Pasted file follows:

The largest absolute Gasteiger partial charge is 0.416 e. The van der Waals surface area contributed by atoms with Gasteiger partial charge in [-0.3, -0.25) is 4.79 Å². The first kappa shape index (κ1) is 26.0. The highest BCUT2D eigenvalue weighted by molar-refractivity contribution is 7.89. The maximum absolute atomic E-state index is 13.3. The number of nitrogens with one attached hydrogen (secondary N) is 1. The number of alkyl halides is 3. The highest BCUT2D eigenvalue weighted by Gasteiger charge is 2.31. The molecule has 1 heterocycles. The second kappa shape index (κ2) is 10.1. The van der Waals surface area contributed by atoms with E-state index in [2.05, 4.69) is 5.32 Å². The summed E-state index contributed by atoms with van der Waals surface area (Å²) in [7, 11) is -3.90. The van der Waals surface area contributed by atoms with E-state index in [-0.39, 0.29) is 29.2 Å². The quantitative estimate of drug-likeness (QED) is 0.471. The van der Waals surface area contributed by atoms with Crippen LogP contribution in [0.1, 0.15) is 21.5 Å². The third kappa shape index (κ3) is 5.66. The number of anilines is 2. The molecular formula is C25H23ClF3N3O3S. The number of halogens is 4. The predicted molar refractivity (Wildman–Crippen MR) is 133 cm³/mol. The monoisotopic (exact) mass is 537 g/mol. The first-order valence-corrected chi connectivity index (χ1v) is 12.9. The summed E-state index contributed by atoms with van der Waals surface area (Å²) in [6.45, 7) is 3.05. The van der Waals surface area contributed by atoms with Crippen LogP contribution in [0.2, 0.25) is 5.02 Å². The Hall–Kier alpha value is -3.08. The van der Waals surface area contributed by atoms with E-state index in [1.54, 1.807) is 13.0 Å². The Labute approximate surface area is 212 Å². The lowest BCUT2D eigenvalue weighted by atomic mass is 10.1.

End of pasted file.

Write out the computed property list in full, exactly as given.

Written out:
The largest absolute Gasteiger partial charge is 0.416 e. The van der Waals surface area contributed by atoms with Gasteiger partial charge in [-0.3, -0.25) is 4.79 Å². The first kappa shape index (κ1) is 26.0. The highest BCUT2D eigenvalue weighted by molar-refractivity contribution is 7.89. The maximum absolute atomic E-state index is 13.3. The number of nitrogens with one attached hydrogen (secondary N) is 1. The number of alkyl halides is 3. The highest BCUT2D eigenvalue weighted by Gasteiger charge is 2.31. The molecule has 1 heterocycles. The second kappa shape index (κ2) is 10.1. The van der Waals surface area contributed by atoms with E-state index in [2.05, 4.69) is 5.32 Å². The summed E-state index contributed by atoms with van der Waals surface area (Å²) in [7, 11) is -3.90. The van der Waals surface area contributed by atoms with E-state index in [-0.39, 0.29) is 29.2 Å². The quantitative estimate of drug-likeness (QED) is 0.471. The van der Waals surface area contributed by atoms with Crippen LogP contribution in [0.1, 0.15) is 21.5 Å². The third kappa shape index (κ3) is 5.66. The number of anilines is 2. The molecular formula is C25H23ClF3N3O3S. The number of halogens is 4. The predicted molar refractivity (Wildman–Crippen MR) is 133 cm³/mol. The monoisotopic (exact) mass is 537 g/mol. The first-order valence-corrected chi connectivity index (χ1v) is 12.9. The summed E-state index contributed by atoms with van der Waals surface area (Å²) in [6.45, 7) is 3.05. The van der Waals surface area contributed by atoms with Crippen LogP contribution in [0.2, 0.25) is 5.02 Å². The Hall–Kier alpha value is -3.08. The van der Waals surface area contributed by atoms with E-state index in [1.54, 1.807) is 13.0 Å². The Labute approximate surface area is 212 Å². The lowest BCUT2D eigenvalue weighted by atomic mass is 10.1.